After long reflection, I amended this a bit because for this argument to be valid the person in question must also categorically believe that human life begins at conception, rather than at the current limit of viability outside the womb, which as far as I know is 21 weeks and 5 days.

Please note:  I have ZERO interest in getting into a religious, ethical or scientific argument about abortion with anyone, anywhere, (although I can argue all day against state-sponsored euthanasia and the death penalty).

I just agree with Jack that most folks aren’t being honest with themselves about what they really believe, or at the very least, haven't put much thought into it.

Since that time I’ve noticed cognitive dissonance on many issues. For instance:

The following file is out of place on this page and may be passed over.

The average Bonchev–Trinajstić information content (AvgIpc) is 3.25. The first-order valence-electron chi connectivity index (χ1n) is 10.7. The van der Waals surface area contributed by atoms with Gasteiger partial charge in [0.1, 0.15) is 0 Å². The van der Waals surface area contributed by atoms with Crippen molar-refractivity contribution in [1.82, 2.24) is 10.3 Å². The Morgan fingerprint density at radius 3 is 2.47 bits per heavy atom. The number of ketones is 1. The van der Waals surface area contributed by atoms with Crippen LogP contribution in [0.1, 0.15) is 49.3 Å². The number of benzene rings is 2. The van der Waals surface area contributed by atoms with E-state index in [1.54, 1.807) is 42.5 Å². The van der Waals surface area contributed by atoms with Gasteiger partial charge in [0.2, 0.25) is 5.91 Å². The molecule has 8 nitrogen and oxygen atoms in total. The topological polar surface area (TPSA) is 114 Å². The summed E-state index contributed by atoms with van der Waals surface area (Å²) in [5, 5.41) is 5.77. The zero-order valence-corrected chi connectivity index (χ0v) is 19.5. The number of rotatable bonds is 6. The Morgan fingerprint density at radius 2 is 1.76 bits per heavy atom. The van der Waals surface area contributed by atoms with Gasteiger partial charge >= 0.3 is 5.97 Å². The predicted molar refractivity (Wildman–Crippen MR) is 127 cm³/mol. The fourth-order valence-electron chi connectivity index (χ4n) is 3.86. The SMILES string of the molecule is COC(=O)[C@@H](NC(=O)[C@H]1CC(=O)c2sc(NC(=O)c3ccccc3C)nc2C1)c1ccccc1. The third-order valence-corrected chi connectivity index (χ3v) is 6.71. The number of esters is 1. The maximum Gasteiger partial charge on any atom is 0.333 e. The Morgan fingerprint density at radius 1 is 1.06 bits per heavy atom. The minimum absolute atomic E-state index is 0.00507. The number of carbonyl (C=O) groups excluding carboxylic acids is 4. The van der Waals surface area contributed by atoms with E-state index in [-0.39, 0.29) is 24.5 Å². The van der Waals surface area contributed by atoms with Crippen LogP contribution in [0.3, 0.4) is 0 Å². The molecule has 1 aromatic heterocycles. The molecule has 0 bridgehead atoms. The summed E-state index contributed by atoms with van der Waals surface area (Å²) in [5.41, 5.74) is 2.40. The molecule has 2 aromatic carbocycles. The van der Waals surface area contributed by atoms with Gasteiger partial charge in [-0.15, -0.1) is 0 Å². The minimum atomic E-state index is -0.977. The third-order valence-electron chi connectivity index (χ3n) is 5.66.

Premise: If we decide to use the most up-to-date science to determine our stances, then we must therefore also:

1. agree that evidence shows the average planetary temperature is rising, and

2. agree that GMOs are safe to eat and they reduce our reliance on pesticides, and

3. believe the overwhelming evidence that the benefits of vaccinations grossly outweigh the risks.


Premise: If you believe we do not have the ethical right to use animals as experimental subjects then you must also therefore believe we do not have the right to eat them… or keep them as pets… or spay and neuter them…


...and so forth.

One can argue the above premises here ad nauseum; logic and ethics are fascinating subjects because the premises are the toughest things to agree on.

Human beings are emotional creatures; we all have biases based on our life experience and upbringing. I don’t think it is possible for us to function as purely logical creatures, and I wouldn’t want to live in a world where we did.